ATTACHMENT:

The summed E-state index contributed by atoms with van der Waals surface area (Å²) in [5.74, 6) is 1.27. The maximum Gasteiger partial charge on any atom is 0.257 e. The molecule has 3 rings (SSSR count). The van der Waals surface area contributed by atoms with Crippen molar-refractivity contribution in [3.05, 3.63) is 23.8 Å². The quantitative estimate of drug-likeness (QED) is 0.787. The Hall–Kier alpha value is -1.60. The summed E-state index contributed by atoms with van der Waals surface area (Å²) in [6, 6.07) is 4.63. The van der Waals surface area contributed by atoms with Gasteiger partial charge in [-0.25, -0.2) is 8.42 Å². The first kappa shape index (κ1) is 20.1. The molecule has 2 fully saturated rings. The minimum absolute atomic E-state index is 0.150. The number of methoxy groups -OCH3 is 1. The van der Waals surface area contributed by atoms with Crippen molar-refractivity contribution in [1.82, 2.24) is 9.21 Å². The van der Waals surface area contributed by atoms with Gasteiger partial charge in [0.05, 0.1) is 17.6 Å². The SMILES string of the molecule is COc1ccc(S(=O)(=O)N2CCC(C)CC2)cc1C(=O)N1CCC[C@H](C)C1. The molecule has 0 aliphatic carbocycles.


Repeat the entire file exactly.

The summed E-state index contributed by atoms with van der Waals surface area (Å²) in [5.74, 6) is 1.27. The maximum Gasteiger partial charge on any atom is 0.257 e. The molecule has 3 rings (SSSR count). The van der Waals surface area contributed by atoms with Crippen molar-refractivity contribution in [3.05, 3.63) is 23.8 Å². The quantitative estimate of drug-likeness (QED) is 0.787. The Hall–Kier alpha value is -1.60. The summed E-state index contributed by atoms with van der Waals surface area (Å²) in [6, 6.07) is 4.63. The van der Waals surface area contributed by atoms with Gasteiger partial charge in [-0.25, -0.2) is 8.42 Å². The first kappa shape index (κ1) is 20.1. The molecule has 2 fully saturated rings. The minimum absolute atomic E-state index is 0.150. The number of methoxy groups -OCH3 is 1. The van der Waals surface area contributed by atoms with Crippen molar-refractivity contribution in [1.82, 2.24) is 9.21 Å². The van der Waals surface area contributed by atoms with Gasteiger partial charge in [0.05, 0.1) is 17.6 Å². The SMILES string of the molecule is COc1ccc(S(=O)(=O)N2CCC(C)CC2)cc1C(=O)N1CCC[C@H](C)C1. The molecule has 0 aliphatic carbocycles.